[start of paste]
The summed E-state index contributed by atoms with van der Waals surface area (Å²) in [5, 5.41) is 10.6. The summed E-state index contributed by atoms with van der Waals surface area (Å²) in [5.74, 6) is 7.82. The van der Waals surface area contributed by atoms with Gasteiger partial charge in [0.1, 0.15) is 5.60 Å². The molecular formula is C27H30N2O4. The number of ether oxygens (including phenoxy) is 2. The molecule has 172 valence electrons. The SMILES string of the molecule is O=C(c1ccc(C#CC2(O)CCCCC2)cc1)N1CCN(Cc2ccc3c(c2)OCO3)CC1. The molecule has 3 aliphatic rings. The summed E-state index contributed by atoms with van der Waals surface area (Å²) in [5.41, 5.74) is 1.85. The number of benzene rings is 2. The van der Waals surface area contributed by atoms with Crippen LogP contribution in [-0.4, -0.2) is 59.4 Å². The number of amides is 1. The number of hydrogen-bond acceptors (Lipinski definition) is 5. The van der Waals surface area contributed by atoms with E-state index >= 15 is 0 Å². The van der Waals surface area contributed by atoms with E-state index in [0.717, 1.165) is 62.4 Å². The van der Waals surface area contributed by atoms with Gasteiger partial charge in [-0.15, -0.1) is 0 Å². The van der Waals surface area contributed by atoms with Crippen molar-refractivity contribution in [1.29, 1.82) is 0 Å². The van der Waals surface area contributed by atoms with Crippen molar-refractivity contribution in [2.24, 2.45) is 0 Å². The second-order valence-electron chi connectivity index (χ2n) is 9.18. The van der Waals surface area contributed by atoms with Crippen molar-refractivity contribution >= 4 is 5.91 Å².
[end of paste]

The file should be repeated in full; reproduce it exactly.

The summed E-state index contributed by atoms with van der Waals surface area (Å²) in [5, 5.41) is 10.6. The summed E-state index contributed by atoms with van der Waals surface area (Å²) in [5.74, 6) is 7.82. The van der Waals surface area contributed by atoms with Gasteiger partial charge in [0.1, 0.15) is 5.60 Å². The molecular formula is C27H30N2O4. The number of ether oxygens (including phenoxy) is 2. The molecule has 172 valence electrons. The SMILES string of the molecule is O=C(c1ccc(C#CC2(O)CCCCC2)cc1)N1CCN(Cc2ccc3c(c2)OCO3)CC1. The molecule has 3 aliphatic rings. The summed E-state index contributed by atoms with van der Waals surface area (Å²) in [5.41, 5.74) is 1.85. The number of benzene rings is 2. The van der Waals surface area contributed by atoms with Crippen LogP contribution in [-0.4, -0.2) is 59.4 Å². The number of amides is 1. The number of hydrogen-bond acceptors (Lipinski definition) is 5. The van der Waals surface area contributed by atoms with E-state index >= 15 is 0 Å². The van der Waals surface area contributed by atoms with E-state index in [0.717, 1.165) is 62.4 Å². The van der Waals surface area contributed by atoms with Gasteiger partial charge in [-0.15, -0.1) is 0 Å². The van der Waals surface area contributed by atoms with Crippen molar-refractivity contribution in [1.29, 1.82) is 0 Å². The van der Waals surface area contributed by atoms with Crippen molar-refractivity contribution in [2.24, 2.45) is 0 Å². The second-order valence-electron chi connectivity index (χ2n) is 9.18. The van der Waals surface area contributed by atoms with Crippen molar-refractivity contribution >= 4 is 5.91 Å².